Invasive Plants: Why Bother?

(this article appears in the Fall 2012 issue of The Piedmont Virginian)

When I work with landowners on how they can better manage their properties for wildlife habitat, many common questions concern invasive plants. These questions include: “What is that weird, abundant vine/shrub/tree/pond muck? And how do I get rid of it?” Other times, it’s: “Do I need to worry about plant X?” or “Why bother?” 

This last question is often the hardest to answer. In general there aren’t many easy answers to the issue of non-native invasive plants — species such as Asian bittersweet, autumn olive, and tree of heaven (often called “tree of hell,” jokingly). As any ecology professor will tell you, if you’re looking for cut and dry answers to hard questions, then you better change to an easier subject — such as physics. First, some definitions:

A. Native – A plant present in the Piedmont before Europeans arrived Examples: Tulip trees, blackberries, red bud, poison ivy, and horse nettle

B. Non-native – A plant brought over after Europeans arrived Examples: wheat, domestic apple, Callery pear (Bradford pear), boxwoods, and kudzu

1. Naturalized – A non-native that persists or re-seeds outside of cultivation. but not considered invasive Example: domestic apple, Excludes: wheat, boxwoods
2. Invasive – A non-native species whose introduction does or is likely to cause economic or environmental harm or harm to human health. (U.S. Executive Order 13112) Examples: Kudzu, Japanese honeysuckle, Callery Pear, and Autumn olive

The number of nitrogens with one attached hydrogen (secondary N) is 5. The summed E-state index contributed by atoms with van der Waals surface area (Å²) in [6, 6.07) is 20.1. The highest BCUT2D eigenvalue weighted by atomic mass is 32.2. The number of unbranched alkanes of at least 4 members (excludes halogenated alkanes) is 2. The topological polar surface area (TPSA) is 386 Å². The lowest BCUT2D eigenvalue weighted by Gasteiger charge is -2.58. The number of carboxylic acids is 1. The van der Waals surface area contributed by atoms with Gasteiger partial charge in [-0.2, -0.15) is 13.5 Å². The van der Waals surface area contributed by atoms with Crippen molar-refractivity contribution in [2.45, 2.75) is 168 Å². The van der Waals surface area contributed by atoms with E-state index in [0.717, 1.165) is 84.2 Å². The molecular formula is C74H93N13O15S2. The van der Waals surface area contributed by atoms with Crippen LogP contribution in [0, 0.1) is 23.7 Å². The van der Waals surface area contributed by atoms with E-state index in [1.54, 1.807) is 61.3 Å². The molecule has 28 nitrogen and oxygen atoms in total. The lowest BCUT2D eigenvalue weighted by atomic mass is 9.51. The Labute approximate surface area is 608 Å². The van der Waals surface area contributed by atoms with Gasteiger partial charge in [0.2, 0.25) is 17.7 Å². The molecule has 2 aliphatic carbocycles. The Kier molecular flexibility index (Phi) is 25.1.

C. Weed – A plant (native or non-native) that is not desirable in certain contexts Examples: Poison ivy (allergic reaction), kudzu (invasive), black cherry (“messy” to homeowners & landscapers; twigs and leaves poisonous to many animals)

As you can see, there are grey areas in these definitions. It’s often a value judgment, particularly when using the term “weed.” To put it in gardening terms: one man’s horse radish is another man’s weed. In the context of wildlife habitat, for example, our native grape species are excellent sources of food in the fall for literally hundreds of birds and mammals. Yet many people consider these grape vines to be “weeds” due to their aggressive growth habit.

The difference between “non-native naturalized” and “non-native invasive” is another confusing area. The challenge is that it’s hard to tell if or when a species will become invasive, since all invasive plants where at one time just “naturalized”. The classic example is Japanese honeysuckle, which was sold in the nursery trade for decades before people realized it was highly invasive. You can now find it in every corner of the Piedmont.